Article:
But in the very next breath after identifying Jerusalem as the arena, Jesus laments over the city whose name means “Dwelling of Peace” or “Foundation of Peace”: “Jerusalem, Jerusalem, the city that kills the prophets and stones those who are sent to it! How often have I desired to gather your children together as a hen gathers her brood under her wings, and you were not willing!” Jesus longs for peace and wholeness and well-being and justice for Jerusalem’s people, for all God’s people, and yet time and again God’s messengers and agents were rejected and killed. Jesus is not denouncing Jerusalem as much as he is weeping for them, giving voice to his sadness like a hen gathers her brood under her wings.
In the service of baptism in the older versions of the Prayer Book the prayer that the priest said when he made the sign of the Cross on the forehead of the newly baptized went like this: “We receive this Person into the congregation of Christ's flock; and do sign him with the sign of the Cross, in token that hereafter he shall not be ashamed to confess the faith of Christ crucified, and manfully to fight under his banner, against sin, the world, and the devil; and to continue Christ's faithful soldier and servant unto his life's end.” It made very clear and specific that we who are baptized are to take our place in Jesus’ mission, to soldier on against the forces of darkness, evil, and injustice.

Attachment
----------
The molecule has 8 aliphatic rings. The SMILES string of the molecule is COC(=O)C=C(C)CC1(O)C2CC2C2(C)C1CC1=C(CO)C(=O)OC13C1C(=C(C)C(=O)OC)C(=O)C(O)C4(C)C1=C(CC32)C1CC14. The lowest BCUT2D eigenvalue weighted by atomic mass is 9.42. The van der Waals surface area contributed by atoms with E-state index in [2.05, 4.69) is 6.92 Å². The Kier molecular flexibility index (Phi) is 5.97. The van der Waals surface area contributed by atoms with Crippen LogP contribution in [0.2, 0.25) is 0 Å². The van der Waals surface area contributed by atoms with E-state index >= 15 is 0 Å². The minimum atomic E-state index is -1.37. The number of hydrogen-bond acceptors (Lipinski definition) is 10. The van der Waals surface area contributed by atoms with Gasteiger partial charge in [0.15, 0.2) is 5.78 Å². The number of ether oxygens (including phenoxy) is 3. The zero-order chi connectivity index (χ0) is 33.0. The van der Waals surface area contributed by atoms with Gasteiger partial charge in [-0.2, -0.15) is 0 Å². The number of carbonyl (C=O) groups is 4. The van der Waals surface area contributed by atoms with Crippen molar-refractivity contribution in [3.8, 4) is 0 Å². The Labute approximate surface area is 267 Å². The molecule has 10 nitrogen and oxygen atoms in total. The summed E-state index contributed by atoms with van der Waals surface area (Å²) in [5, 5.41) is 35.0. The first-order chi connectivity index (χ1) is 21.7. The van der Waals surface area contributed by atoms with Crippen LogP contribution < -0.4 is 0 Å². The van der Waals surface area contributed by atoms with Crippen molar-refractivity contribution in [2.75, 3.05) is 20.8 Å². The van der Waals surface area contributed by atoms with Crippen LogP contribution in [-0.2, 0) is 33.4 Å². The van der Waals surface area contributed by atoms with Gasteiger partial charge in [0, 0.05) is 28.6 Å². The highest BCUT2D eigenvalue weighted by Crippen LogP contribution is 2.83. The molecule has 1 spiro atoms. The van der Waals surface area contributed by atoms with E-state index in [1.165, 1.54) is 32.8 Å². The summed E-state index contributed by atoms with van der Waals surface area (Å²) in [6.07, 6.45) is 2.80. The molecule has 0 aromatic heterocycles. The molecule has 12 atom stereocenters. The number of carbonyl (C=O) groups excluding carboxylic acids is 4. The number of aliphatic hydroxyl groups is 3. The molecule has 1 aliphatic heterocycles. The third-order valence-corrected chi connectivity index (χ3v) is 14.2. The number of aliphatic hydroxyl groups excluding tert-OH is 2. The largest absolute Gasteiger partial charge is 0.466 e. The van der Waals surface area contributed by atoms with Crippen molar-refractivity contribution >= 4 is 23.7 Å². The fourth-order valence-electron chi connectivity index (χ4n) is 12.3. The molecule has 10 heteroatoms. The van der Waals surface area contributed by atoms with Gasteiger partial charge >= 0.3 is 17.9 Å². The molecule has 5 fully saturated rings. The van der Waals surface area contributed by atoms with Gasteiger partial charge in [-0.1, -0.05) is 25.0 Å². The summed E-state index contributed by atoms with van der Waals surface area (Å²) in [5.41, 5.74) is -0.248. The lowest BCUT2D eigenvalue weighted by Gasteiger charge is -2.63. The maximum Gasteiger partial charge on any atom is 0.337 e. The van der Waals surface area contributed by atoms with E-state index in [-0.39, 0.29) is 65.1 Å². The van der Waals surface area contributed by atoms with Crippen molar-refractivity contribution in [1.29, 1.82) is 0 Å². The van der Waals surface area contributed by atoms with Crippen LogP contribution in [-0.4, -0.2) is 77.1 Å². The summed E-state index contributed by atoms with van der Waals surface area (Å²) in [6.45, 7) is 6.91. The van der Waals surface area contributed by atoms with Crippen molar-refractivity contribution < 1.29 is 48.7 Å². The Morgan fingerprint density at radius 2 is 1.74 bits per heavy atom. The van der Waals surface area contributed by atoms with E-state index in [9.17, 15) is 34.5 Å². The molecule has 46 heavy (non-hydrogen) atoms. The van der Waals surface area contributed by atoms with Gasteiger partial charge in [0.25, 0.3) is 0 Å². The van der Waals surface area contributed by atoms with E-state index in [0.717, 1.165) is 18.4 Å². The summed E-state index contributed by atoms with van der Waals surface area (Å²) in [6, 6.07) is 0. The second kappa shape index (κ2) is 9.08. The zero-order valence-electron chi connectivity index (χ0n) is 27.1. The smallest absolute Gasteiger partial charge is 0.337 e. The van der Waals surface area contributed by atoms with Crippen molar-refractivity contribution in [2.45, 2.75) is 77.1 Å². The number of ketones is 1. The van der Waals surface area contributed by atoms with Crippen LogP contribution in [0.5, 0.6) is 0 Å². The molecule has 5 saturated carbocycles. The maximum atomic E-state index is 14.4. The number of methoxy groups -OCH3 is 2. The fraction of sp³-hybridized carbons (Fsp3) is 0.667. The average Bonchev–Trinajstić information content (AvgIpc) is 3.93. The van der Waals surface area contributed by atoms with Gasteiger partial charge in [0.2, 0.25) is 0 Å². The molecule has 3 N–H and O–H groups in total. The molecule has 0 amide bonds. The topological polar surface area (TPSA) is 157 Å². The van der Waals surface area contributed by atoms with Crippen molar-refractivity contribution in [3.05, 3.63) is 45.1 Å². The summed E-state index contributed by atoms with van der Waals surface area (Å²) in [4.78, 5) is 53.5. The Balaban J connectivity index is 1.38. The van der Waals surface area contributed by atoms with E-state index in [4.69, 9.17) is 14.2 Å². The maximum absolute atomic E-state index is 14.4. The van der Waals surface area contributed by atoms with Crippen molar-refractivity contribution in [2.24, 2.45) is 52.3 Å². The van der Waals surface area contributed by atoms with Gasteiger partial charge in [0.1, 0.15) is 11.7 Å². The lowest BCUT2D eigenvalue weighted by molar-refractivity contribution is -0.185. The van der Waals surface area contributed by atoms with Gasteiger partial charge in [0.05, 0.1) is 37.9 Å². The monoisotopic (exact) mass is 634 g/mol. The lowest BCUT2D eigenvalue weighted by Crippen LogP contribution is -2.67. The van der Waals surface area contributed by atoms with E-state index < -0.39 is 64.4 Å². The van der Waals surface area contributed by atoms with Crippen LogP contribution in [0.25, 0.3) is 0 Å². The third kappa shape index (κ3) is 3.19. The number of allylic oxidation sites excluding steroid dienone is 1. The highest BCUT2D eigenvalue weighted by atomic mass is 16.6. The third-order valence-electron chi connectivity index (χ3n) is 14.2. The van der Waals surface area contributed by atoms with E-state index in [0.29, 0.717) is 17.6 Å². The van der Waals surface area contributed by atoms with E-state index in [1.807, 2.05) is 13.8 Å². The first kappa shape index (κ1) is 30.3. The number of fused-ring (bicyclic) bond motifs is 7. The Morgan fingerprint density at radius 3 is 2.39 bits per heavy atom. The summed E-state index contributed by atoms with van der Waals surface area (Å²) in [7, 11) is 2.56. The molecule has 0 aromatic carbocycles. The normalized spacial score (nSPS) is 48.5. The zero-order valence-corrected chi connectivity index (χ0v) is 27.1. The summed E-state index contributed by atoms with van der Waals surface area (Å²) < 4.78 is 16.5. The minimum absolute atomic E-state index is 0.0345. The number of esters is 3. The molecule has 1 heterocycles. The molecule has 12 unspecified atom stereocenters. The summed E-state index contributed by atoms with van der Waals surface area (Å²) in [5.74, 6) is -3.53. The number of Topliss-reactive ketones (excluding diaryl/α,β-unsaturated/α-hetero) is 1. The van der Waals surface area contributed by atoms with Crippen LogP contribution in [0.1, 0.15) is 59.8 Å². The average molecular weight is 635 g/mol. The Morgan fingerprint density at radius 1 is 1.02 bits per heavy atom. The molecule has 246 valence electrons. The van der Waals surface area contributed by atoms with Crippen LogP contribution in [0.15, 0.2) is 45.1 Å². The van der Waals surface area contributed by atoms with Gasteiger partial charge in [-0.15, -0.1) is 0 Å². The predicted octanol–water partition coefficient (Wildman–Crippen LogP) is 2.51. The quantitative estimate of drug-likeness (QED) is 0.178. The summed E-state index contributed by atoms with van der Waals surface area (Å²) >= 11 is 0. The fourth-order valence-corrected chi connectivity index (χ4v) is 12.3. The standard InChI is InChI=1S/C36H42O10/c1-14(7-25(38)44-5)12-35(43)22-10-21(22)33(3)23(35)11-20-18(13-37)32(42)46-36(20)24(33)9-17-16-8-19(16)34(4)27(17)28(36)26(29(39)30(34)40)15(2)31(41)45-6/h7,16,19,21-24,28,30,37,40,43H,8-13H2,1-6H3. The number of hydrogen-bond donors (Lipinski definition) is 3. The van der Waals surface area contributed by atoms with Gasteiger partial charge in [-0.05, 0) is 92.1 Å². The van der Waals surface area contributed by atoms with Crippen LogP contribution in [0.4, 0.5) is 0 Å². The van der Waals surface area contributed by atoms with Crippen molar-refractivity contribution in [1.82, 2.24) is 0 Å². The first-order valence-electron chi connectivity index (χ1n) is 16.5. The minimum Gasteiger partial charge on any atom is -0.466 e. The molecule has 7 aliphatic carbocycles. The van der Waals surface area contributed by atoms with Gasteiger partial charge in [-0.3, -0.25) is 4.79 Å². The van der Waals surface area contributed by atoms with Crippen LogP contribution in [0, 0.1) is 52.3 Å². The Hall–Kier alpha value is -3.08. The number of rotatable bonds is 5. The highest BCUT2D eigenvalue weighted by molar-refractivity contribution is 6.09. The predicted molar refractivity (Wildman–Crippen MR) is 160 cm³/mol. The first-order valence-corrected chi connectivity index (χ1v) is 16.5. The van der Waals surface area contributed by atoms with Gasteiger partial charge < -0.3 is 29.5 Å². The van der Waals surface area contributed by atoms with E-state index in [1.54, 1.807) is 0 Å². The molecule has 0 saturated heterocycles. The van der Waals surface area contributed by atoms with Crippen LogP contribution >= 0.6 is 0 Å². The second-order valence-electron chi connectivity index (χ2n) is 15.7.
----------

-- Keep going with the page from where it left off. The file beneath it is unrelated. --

Our current Prayer Book puts it less sharply: “Heavenly Father, we thank you that by water and the Holy Spirit you have bestowed upon this your servant the forgiveness of sin, and have raised her to the new life of grace. Sustain her, O Lord, in your Holy Spirit. Give her an inquiring and discerning heart, the courage to will and to persevere, a spirit to know and to love you, and the gift of joy and wonder in all your works”….and then: “You are sealed by the Holy Spirit in Baptism and marked as Christ's own for ever”… after which the congregation says: “We receive you into the household of God. Confess the faith of Christ crucified, proclaim his resurrection, and share with us in his eternal priesthood.”